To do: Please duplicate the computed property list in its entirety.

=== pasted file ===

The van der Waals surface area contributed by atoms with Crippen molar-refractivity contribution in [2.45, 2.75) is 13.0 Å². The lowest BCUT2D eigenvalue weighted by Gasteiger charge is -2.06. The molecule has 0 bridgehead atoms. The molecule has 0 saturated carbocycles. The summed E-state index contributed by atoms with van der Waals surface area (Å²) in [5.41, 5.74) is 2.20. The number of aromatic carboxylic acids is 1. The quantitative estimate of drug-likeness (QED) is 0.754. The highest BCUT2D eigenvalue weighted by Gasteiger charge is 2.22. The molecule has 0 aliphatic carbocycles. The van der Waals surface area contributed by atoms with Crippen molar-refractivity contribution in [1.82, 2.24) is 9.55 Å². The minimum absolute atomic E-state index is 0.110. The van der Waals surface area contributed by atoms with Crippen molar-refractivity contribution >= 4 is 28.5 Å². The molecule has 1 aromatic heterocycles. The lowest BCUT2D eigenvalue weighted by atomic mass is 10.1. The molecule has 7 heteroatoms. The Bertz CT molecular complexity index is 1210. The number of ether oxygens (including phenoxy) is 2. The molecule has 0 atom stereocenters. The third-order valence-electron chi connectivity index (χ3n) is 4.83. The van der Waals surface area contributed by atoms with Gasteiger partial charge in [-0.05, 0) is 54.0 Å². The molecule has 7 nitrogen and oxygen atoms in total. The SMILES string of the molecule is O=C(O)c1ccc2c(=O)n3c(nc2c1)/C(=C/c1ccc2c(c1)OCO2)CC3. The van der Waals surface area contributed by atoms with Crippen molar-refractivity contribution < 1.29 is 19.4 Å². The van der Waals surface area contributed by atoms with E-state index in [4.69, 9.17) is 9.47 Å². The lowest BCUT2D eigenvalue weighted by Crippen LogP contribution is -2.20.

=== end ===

The van der Waals surface area contributed by atoms with Crippen molar-refractivity contribution in [2.45, 2.75) is 13.0 Å². The lowest BCUT2D eigenvalue weighted by Gasteiger charge is -2.06. The molecule has 0 bridgehead atoms. The molecule has 0 saturated carbocycles. The summed E-state index contributed by atoms with van der Waals surface area (Å²) in [5.41, 5.74) is 2.20. The number of aromatic carboxylic acids is 1. The quantitative estimate of drug-likeness (QED) is 0.754. The highest BCUT2D eigenvalue weighted by Gasteiger charge is 2.22. The molecule has 0 aliphatic carbocycles. The van der Waals surface area contributed by atoms with Crippen molar-refractivity contribution in [1.82, 2.24) is 9.55 Å². The minimum absolute atomic E-state index is 0.110. The van der Waals surface area contributed by atoms with Crippen molar-refractivity contribution >= 4 is 28.5 Å². The molecule has 1 aromatic heterocycles. The lowest BCUT2D eigenvalue weighted by atomic mass is 10.1. The molecule has 7 heteroatoms. The Bertz CT molecular complexity index is 1210. The number of ether oxygens (including phenoxy) is 2. The molecule has 0 atom stereocenters. The third-order valence-electron chi connectivity index (χ3n) is 4.83. The van der Waals surface area contributed by atoms with Gasteiger partial charge in [-0.05, 0) is 54.0 Å². The molecule has 7 nitrogen and oxygen atoms in total. The SMILES string of the molecule is O=C(O)c1ccc2c(=O)n3c(nc2c1)/C(=C/c1ccc2c(c1)OCO2)CC3. The van der Waals surface area contributed by atoms with Crippen molar-refractivity contribution < 1.29 is 19.4 Å². The van der Waals surface area contributed by atoms with E-state index in [4.69, 9.17) is 9.47 Å². The lowest BCUT2D eigenvalue weighted by Crippen LogP contribution is -2.20.